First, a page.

With apologies to Percy, we can’t help it–nor should we, given that so many of the forces in the national soul, from race to commerce to culture, have found their most dramatic expression in the chunk of America ranging from Virginia to Texas. The region is an ever unfolding case study in the tension between past and present. As the novelist and ex–Confederate cavalryman George Washington Cable put it in an 1882 address at the University of Mississippi: “Our life had little or nothing to do with the onward movement of the world’s thought. We were in danger of becoming a civilization that was not a civilization, because there was not in it the element of advancement.”

A critic of Jim Crow and of white resistance to accepting the implications of the verdict of the Civil War, Cable was largely ahead of his time and soon left the South to spend the rest of his life in Massachusetts. His story is emblematic of a perennial Southern phenomenon: long decades of stasis followed by periods of rapid change, nearly always compelled by national forces.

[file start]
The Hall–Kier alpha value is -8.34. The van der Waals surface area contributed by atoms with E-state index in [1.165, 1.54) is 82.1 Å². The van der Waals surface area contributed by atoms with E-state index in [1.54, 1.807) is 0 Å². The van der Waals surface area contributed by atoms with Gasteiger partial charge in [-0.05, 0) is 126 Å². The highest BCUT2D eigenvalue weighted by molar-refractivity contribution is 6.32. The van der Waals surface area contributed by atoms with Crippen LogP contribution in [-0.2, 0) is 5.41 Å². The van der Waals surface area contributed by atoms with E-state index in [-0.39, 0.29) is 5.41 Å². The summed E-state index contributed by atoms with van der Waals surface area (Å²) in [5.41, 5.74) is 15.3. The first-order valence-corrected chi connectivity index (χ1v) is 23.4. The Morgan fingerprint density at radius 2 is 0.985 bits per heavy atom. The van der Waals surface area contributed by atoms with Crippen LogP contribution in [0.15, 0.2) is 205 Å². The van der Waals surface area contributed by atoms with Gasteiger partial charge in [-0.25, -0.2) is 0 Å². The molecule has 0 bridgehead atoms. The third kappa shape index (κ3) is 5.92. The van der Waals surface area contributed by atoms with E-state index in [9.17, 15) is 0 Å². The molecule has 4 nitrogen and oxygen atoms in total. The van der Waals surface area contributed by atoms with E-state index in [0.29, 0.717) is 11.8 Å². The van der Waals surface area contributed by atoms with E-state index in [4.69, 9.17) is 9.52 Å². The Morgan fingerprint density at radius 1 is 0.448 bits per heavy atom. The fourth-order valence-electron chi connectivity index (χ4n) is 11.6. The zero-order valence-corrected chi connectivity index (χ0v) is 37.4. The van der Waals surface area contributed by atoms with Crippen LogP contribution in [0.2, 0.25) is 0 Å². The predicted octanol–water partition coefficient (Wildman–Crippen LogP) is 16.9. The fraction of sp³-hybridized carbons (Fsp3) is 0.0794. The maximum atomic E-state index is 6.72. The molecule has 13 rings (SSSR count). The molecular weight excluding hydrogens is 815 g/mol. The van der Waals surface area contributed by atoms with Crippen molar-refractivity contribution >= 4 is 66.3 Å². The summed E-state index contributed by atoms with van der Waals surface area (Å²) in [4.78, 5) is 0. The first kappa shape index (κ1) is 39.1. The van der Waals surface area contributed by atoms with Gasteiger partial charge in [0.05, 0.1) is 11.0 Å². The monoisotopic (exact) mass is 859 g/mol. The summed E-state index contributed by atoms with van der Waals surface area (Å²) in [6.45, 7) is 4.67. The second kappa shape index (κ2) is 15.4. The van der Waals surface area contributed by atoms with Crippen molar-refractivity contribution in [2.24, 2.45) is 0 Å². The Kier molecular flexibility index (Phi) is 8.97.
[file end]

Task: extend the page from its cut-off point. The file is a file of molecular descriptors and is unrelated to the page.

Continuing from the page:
And so it is today. The segregated Old Confederacy languished until the middle of the 20th century; it was only after World War II and the court decisions of the Earl Warren years that the Cotton Belt truly became the Sunbelt. From military spending to the space program in Texas, Alabama and Florida, federal investment was key, and states that embraced an integrated future thrived. The growth of the information economy can be detected in cities from Raleigh to Austin; the globalized world of commerce (at least before Trump’s tariffs took hold) in BMW’s presence in upstate South Carolina, Mercedes’ in Atlanta and Volkswagen’s in Chattanooga, Tenn.

The task at hand is determining whether the flow of new people into the South will accelerate changes in patterns of work, politics and culture. Put another way, will a diverse Austin affect Arkansas? Can Atlanta shape Augusta? Will Nashville, with its rising wealth and left-of-center politics, convince Tennesseans in red counties to think anew and act anew, to borrow a phrase from Lincoln?